Israel’s obduracy

March 26, 2011

Sooner or later, the plight of Palestinians will return to the center of Arab discourse

IN the wake of increased violence and heightened tension along the Gaza border, Palestinians continue to sound a willingness to renew efforts toward peace with Israel. Israeli politicians are also calling for action — for stronger military reaction to the latest spike in Mideast attacks and reprisals.

Violence along the Gaza border has been escalating. Last Saturday, Gaza fighters bombarded southern Israel after which Israeli shelling missed its target and killed three children and their uncle in Gaza. As the violence increased on the border, in midweek a bomb exploded at a bus stop in Jerusalem, killing a British tourist and injuring dozens of Israelis.

The reaction to the violence has been telling. Both Palestine President Mahmoud Abbas and Prime Minister Salam Fayyad issued condemnations shortly after the bus explosion, and Palestinian security was energetically engaged in the search for those who carried it out.

In Israel, however, there were loud calls for heads to roll for the missiles out of Gaza and then, even more vocally, for a tough response to the bus blast, even though security officials said there was no indication who was responsible for it.

Israel would do well to tone down the rhetoric for it is witnessing unnerving days. The uprising that forced Hosni Mubarak of Egypt to step down as president, plus the ongoing unrest in Jordan, have shaken the pillars of Israeli security which include peace agreements with Egypt and Jordan. There are worries in Tel Aviv about the new government forming in Egypt and whether the eventual leaders would be as committed to peace as defined by Israel as was Mubarak. There are also concerns that the unrest in the Arab world could undermine Jordan’s stability.

In the broader context, Israel must worry about how the peace process, which it is preventing from moving, and the Palestinian territories, which it continues to occupy, ties in with this unprecedented regional unrest. The best way to stay ahead of the populist movement, stated US Secretary of Defense Robert Gates who was visiting the region, is to negotiate peace and remove the Palestinian-Israeli conflict from the discourse. Is Israel listening? As the wave of unrest reverberates through the region, thus far the demonstrations have not targeted Israel. Protesters have been locked on to only local demands calling for a better quality of life. But sooner or later, once the demands of the masses of these countries are met, by one means or another, the demonstrators will turn their attention back to the Arab-Israeli conflict. Up until this Arab spring of unrest, the single biggest issue in the Middle East and the one uniting all Arab peoples was the Palestinian cause. The smoke of the unrest has clouded the issue but that smoke will eventually blow away, leaving Israel exposed and perilously vulnerable.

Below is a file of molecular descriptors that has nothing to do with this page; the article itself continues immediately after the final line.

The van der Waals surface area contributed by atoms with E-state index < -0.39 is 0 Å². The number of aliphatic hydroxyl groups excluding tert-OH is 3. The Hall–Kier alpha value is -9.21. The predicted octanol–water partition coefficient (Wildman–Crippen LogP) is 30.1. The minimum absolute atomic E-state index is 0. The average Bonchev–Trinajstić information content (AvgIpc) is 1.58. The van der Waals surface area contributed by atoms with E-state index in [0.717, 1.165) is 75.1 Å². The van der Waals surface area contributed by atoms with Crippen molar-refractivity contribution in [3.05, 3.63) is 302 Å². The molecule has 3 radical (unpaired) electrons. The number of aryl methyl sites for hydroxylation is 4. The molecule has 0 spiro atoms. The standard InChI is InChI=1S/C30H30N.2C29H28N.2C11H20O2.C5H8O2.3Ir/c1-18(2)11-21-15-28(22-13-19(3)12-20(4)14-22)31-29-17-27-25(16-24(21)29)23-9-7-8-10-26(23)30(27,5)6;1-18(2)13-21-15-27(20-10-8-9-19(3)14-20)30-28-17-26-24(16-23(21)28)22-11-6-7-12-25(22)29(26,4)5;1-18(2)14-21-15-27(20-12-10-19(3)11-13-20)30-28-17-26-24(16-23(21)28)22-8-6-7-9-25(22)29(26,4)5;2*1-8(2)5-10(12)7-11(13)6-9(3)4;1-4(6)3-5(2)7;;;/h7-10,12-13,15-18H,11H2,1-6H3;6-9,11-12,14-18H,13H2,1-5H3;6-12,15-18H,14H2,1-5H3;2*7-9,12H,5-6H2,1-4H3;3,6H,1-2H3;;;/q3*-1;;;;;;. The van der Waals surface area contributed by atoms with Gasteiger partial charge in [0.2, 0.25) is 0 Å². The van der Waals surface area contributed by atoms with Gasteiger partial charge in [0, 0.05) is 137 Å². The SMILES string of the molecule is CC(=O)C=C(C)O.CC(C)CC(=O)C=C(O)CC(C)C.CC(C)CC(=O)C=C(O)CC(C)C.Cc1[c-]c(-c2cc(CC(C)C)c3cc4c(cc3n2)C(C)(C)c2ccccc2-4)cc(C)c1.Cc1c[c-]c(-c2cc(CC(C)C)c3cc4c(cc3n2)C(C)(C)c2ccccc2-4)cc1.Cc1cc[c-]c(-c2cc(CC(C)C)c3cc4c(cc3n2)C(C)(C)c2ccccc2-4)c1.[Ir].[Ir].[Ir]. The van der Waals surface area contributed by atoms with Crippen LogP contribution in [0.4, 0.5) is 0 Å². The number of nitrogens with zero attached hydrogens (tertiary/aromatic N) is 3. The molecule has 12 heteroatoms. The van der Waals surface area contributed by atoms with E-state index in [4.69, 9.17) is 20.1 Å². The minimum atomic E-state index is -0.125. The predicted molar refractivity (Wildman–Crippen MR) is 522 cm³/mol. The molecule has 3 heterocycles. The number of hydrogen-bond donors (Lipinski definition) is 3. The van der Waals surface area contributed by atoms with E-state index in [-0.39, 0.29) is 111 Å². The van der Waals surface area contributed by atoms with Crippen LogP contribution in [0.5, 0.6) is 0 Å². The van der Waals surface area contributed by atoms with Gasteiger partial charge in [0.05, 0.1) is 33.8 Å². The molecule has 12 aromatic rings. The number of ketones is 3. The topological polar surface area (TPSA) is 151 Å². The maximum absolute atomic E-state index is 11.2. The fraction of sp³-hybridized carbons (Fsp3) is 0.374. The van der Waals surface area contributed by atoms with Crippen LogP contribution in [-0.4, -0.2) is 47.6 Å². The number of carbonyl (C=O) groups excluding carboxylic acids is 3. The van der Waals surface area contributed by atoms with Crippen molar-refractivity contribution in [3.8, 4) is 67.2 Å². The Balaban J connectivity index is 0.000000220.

This is a time of great challenge for the region and also presents an opportunity to redouble efforts to pursue the cause of peace and justice and security. Negotiating peace is one way to get ahead of the wave of populist uprisings. The latest spike in Mideast violence must not derail the peace process and bold diplomatic and peaceful action by Israelis are essential. The Palestinians do not want to see an escalation in last week’s violence with Israel and do not want it to derail the peace process. But in the wake of the violence, entreaties to Israeli leaders have been publicly rebuffed and met, not with wise statements calling for calm, but with vows for retribution.


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